Cliche:"don't look a gift horse in the mouth"
Posted by ESC on August 11, 2003
In Reply to: Cliche:"don't look a gift horse in the mouth" posted by John on August 11, 2003
: : does this cliche have anything to do with history's trojan horse or does it simply allude to the telling of a horses' age by the lenght of its' teeth?
: I don't think it has anything to do with the Trojan Horse. It's my understanding that examining a horse's teeth is a way of determining its health and, consequently, its value. The phrase simply means when something is given to you (as a gift in this case) it's foolish or at least rude to question its value.
From the archives:
NEVER LOOK A GIFT HORSE IN THE MOUTH - According to Charles Earle Funk in A Hog on Ice (Harper & Row, New York, 1948), the expression "to look a gift horse in the mouth" is ".so old that its origins cannot be determined. It has been traced to the writings of St. Jerome, one of the Latin Fathers of the fourth century, who then labeled it a common proverb. The expression, or a variant proverb, occurs in French, Italian, Spanish, and other languages of Europe. The reference is, of course, to the bad manners displayed by one who receives a gift if he examines it for defects. Up to a certain age, the age of a horse can be determined by looking at its teeth; though it may appear to be young and frisky, the number or condition of teeth may show it to be almost fit for nothing but the glue-works."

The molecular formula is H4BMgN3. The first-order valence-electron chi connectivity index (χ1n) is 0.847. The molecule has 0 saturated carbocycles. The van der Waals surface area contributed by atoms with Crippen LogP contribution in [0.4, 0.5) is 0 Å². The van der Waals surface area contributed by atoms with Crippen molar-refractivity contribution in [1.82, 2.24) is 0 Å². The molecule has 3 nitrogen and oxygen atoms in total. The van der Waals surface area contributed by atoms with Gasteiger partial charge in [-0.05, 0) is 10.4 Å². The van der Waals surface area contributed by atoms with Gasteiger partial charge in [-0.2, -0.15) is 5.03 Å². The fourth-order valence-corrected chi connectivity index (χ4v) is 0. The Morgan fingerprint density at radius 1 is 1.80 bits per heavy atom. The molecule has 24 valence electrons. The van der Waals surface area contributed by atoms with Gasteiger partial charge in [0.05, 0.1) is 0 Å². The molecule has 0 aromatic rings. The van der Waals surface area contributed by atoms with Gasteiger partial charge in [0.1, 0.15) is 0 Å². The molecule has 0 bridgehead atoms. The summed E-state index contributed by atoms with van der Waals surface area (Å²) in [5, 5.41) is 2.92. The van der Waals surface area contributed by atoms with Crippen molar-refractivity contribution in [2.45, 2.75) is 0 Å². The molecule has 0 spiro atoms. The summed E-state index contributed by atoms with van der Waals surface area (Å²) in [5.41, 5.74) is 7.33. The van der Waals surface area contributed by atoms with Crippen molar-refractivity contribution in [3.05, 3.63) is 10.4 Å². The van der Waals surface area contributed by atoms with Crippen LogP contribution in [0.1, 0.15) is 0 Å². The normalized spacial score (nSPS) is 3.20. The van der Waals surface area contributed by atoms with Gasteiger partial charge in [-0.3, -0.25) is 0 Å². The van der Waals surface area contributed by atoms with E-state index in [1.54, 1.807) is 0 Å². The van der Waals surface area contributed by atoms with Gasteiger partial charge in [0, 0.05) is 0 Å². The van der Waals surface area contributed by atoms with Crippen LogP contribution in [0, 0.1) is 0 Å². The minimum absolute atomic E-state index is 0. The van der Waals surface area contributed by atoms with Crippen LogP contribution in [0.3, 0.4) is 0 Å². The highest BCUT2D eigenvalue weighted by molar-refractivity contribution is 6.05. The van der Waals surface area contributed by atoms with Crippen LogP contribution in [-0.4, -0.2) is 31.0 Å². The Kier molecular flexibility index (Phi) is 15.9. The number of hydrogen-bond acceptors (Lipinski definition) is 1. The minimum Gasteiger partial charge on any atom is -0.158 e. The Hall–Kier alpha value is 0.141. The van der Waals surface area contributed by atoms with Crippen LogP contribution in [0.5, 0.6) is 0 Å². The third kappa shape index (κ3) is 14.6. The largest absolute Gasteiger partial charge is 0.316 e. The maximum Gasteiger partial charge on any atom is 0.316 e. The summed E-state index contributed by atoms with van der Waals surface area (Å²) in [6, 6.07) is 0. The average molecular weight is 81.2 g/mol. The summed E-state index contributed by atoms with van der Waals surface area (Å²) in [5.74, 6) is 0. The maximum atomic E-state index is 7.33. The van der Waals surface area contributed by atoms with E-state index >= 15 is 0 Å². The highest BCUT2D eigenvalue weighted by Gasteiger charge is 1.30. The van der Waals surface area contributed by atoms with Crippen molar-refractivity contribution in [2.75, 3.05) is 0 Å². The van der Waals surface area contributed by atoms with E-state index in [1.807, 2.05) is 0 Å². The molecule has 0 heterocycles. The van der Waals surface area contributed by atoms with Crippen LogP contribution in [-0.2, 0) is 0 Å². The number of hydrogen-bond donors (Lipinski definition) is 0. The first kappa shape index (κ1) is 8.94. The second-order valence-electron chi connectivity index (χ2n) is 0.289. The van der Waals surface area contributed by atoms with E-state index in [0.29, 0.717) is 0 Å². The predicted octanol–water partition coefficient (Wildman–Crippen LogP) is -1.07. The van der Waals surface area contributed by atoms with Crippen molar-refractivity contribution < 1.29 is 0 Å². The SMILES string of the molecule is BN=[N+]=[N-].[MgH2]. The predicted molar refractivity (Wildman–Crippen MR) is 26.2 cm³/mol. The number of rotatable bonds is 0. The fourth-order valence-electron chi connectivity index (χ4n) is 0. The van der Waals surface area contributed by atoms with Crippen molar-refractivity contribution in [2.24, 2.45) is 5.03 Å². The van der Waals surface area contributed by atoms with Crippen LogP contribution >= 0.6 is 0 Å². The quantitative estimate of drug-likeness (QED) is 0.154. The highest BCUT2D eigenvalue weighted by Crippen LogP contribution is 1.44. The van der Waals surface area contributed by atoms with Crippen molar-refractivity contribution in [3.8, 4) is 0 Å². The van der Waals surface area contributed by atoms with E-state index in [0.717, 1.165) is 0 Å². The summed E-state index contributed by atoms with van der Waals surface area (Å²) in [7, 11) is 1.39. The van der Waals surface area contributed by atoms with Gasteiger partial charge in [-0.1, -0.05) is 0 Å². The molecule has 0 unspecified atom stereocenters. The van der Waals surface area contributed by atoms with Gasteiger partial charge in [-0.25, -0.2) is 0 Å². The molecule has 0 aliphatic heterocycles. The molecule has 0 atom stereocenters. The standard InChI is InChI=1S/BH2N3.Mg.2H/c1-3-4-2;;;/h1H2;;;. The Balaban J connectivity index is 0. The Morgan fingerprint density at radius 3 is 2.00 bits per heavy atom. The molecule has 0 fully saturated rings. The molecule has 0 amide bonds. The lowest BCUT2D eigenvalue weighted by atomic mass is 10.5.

In the Random House Dictionary of Popular Proverbs and Sayings by Gregory Y. Titelman (Random House, New York, 1996), "The longer the tooth, the older the horse. In Latin 'Equi donati dentes non inspiciuntur' or 'Noli dentes equi inspicere donati.' The proverb was traced back to 'Vulgaria' (c1510)...First cited in the United States in 'Sam Slick's Wise Saws' by Thomas Chandler Haliburton."
This expression is related to another found in the Encyclopedia of Word and Phrase Origins by Robert Hendrickson (Facts on File, New York, 1997): "long in the tooth. That horses' gums recede and their teeth appear longer as they grow older, owing to their constant grinding of their food, is the idea behind this ancient folk phrase, which means one is getting on in years."